Thursday, June 1, 2017

On Re-Reading THE SON, by Philipp Meyer

I read The Son, Philipp Meyer's should-be-a-classic novel about generations of a Texas cattle and oil family, when it came out in 2013. It was heavily promoted by its publisher HarperCollins and it did not disappoint. It was one of my favorite books of that year and I was very sad to see it lose the Pulitzer for which it was nominated to the more popular The Goldfinch, Donna Tartt's big hit. I don't know how popular The Son was, but it is the kind of book that deserves big prizes and a big audience.

Fast forward a few years, and AMC has made a miniseries out of it, starring Pierce Brosnan as hardscrabble Eli McCullough, the patriarch who goes from Comanche captive to teenage outlaw to founder of a wealthy and powerful family that puts on civilized life like makeup but in whom violence and the desire for freedom simmer nonetheless. I haven't seen the TV show yet; I took on the project of rereading the book because when I watch the show I wanted to have the book fresh in my mind.

Re-reading The Son was most definitely worth effort. Last year I read S.C. Gwynne's masterful Empire of the Summer Moon, about the Comanche tribe and specifically its last leader, Quanah Parker; filled with details of Comanche culture and life, it's a great prequel to The Son and backs up Meyer's accounts of Comanche life. Large sections of The Son are concerned with Eli's life as a captive and later member of the band and I feel better about the accuracy of Meyer's depiction now- and more impressed with Meyer's research and the way he weaves that research into the story.

Meyer presents each of the three main characters- Eli, his son Peter and great-granddaughter Jeannie- through their stories. In other words, we don't watch events unfold so much as hear each person's version of the events of his or her life. Eli is telling his life story to a historian, as an old man, after living through so very much. His weariness, along with his joys and regrets, color his tale. Peter's is presented day by day through his diary, until his diary runs out and we get a coda of his life after. We hear apprehension, horror, fear, love and joy as it happens. And Jeannie's presentation is the trickiest to figure, because we don't know the circumstances of her telling until the very end, but Meyer drops hints that something is not quite right. With her story we see the world changing again as another McCullough misfit tries to find a place for herself. Re-reading helped me put hers together from the beginning because I know how it ends. Then a fourth character enters the stage and the McCullough saga is transformed again.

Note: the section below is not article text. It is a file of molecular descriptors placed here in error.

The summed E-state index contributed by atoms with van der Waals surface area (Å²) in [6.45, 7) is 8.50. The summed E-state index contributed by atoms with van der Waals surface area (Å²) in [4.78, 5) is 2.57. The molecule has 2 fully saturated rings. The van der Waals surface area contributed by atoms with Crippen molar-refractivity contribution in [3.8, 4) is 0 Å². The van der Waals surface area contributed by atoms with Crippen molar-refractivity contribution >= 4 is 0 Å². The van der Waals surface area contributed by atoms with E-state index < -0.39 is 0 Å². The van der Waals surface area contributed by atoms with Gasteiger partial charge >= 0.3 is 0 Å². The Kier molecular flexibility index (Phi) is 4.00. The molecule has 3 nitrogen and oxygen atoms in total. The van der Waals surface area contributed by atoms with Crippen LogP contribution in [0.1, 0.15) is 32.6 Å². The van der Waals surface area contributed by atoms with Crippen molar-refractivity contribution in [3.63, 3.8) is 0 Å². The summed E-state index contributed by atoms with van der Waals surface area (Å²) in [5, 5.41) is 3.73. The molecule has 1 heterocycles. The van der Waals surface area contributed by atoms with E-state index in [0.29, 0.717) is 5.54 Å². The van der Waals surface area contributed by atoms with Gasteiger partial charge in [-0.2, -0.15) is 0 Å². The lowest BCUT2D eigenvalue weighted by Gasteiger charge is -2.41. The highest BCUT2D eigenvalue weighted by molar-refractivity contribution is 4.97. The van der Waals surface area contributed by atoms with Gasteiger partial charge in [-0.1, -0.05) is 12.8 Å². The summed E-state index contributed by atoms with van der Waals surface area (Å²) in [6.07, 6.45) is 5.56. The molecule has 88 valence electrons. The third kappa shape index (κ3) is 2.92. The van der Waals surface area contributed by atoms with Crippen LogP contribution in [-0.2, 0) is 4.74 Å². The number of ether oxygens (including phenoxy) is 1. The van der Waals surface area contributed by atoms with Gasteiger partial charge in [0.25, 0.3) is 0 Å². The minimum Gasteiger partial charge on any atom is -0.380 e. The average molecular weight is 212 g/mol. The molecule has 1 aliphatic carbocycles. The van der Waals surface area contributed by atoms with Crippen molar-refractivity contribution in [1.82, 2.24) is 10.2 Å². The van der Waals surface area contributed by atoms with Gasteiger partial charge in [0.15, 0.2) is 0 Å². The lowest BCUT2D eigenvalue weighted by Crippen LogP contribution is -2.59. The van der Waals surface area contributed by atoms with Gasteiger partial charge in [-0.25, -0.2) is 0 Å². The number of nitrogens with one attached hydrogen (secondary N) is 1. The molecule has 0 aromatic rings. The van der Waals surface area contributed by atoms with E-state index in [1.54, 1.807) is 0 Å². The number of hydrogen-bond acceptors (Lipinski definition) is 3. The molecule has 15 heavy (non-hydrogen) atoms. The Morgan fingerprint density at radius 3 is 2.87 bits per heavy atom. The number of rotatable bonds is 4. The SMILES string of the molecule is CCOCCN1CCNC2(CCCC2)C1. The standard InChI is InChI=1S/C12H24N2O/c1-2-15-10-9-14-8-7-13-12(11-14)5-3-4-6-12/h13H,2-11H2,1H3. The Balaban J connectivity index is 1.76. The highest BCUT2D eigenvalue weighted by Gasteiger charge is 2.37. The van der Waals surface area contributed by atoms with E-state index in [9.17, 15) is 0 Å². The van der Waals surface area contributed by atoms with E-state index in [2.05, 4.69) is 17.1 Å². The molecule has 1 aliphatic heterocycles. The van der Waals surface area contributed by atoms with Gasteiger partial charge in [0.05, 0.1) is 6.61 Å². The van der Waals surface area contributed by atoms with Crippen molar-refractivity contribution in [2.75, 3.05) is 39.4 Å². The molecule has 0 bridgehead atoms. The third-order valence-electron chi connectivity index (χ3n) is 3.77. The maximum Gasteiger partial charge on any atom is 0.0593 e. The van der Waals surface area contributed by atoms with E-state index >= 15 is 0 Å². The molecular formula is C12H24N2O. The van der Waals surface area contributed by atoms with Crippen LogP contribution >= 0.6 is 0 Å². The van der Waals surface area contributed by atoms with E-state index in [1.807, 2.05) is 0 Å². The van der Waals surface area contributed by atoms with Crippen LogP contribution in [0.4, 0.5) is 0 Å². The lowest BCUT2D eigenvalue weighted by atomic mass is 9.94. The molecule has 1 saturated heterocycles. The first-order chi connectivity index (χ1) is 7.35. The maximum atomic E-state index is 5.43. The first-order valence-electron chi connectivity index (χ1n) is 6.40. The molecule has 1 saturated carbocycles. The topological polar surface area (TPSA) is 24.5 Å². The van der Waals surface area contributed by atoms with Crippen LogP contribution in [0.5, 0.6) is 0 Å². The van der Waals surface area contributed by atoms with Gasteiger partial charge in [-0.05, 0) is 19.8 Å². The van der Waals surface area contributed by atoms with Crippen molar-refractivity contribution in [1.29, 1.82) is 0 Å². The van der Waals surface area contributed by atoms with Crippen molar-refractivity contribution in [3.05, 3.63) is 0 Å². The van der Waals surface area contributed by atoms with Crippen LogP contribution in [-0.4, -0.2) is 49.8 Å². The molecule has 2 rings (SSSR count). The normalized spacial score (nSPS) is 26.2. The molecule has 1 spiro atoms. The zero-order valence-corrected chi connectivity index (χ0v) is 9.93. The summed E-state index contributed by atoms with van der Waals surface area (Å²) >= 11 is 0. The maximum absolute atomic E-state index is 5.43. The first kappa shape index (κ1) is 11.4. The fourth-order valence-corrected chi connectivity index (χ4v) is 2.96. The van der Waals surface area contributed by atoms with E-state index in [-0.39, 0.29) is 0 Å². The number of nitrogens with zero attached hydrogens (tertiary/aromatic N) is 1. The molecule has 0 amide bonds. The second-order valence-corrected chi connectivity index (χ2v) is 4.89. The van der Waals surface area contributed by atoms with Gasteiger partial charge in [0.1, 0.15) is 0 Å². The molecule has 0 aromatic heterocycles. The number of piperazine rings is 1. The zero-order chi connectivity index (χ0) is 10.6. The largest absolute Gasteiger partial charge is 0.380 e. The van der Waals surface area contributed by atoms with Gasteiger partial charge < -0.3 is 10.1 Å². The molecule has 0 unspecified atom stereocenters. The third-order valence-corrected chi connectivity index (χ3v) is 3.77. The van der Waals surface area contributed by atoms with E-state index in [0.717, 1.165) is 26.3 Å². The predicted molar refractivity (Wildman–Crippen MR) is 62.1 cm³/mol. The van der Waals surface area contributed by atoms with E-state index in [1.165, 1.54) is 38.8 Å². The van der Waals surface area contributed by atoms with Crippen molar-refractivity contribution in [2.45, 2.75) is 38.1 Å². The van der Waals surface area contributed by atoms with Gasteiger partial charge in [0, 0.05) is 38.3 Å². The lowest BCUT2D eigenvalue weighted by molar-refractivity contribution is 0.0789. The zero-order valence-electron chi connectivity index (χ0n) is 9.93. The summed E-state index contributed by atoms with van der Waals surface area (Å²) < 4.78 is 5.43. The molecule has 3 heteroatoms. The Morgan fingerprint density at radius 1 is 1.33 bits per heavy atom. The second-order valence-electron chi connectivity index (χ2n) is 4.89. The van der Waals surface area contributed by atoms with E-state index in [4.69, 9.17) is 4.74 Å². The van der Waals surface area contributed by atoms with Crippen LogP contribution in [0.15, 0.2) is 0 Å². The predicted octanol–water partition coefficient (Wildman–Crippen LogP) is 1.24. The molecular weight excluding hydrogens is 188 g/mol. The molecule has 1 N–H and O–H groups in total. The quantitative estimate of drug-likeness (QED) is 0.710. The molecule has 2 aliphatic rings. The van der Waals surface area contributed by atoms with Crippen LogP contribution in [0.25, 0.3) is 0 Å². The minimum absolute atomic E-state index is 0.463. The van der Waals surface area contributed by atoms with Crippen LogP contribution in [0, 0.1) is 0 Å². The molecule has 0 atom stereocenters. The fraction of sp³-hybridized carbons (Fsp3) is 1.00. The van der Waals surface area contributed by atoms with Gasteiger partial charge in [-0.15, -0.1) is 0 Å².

The TV show has helped drive some sales of the book, at least in the bookstore where I work and mostly because I've tried to be relentless about pushing to get it in the store and out to customers. One thing I love about the current outpouring of adaptations is how it's helping drive sales of amazing books. If you haven't read The Son, whether or not you're watching the show, I urge you to pick up and read this classic American novel not just of the West but of family and the human spirit.

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